Yes I mean Concrete, Can I , with a carbide bit, router an oval in
concrete, I poured a circular driveway with four large compass points
poured in the circle. I want to put the four oval N S E W breaa letters
I got for the compass. I think I probaby can as When I routered out the
hole in my table saw extention table a few years ago I inadvertently
routerd the 1/4 inch steel plate on the support legs with no apparent
damage to the router bit. I am assuming that the steel was harder than
How's your insurance situation...?
Steel may be harder than concrete as a whole, but it's not nearly as
abrasive. You won't get very far with a regular carbide router bit.
It'll dull to crap in no time if it doesn't break first. Steel is also
more uniform - you don't hit pieces of stone (read granite) in steel.
You really need diamond cutting tools with concrete and stone. Wet
cutting keeps things cool, but it's messy as opposed to dusty.
I'd probably use a diamond blade in an angle grinder to hog out most of
the recess and establish straight edge lines, then use a Dremel type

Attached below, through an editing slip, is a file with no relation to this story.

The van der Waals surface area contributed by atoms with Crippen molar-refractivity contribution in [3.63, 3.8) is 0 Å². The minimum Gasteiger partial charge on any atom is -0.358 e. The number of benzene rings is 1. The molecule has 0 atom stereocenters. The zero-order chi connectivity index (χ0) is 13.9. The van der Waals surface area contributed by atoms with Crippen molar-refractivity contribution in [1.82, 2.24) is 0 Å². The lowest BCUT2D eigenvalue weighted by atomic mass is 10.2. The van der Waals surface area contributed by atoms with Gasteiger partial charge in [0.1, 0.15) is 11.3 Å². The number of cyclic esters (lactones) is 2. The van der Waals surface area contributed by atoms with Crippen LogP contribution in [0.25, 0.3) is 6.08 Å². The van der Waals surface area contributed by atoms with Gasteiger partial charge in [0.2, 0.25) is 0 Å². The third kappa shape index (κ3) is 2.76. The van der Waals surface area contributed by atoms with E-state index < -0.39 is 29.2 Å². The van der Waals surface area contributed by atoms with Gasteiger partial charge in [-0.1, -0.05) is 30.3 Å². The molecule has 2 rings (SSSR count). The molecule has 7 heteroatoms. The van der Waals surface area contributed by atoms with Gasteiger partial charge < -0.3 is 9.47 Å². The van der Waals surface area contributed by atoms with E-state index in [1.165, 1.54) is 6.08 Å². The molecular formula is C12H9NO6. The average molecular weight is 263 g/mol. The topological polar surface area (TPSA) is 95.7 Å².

tool or a rotary shaft like a Foredom to do the detail work.
You can do it with a concrete router bit. I get mine at a
local tool supplier. I use them with concrete countertops.
They are diamond impregnated carbide bits. Plan to spend some
Here is one place that has them:
I found out the hard way a carbide bit will cut concrete. I cut a
perfect circle in my driveway, about 1/4" deep, when cutting a pierce
of plywood. It didn't even slow me down much. :-(
If you don't have a lot of material to remove it will work but the
bit will be toast. Wear good PPE.
Doesn't matter - what's the aggregate?
Anyway, no. Use an angle grinder instead.
Some people like to pour lead in as an infill afterwards (this also
hides variations in the groove depth). I find it weathers to a dull grey
which is indistinct, unless you coloured the concrete first. Sulphur
inlay is a more interesting colour, and easier to work with. I make
sundials this way, using slate tiles or brickwork as well.
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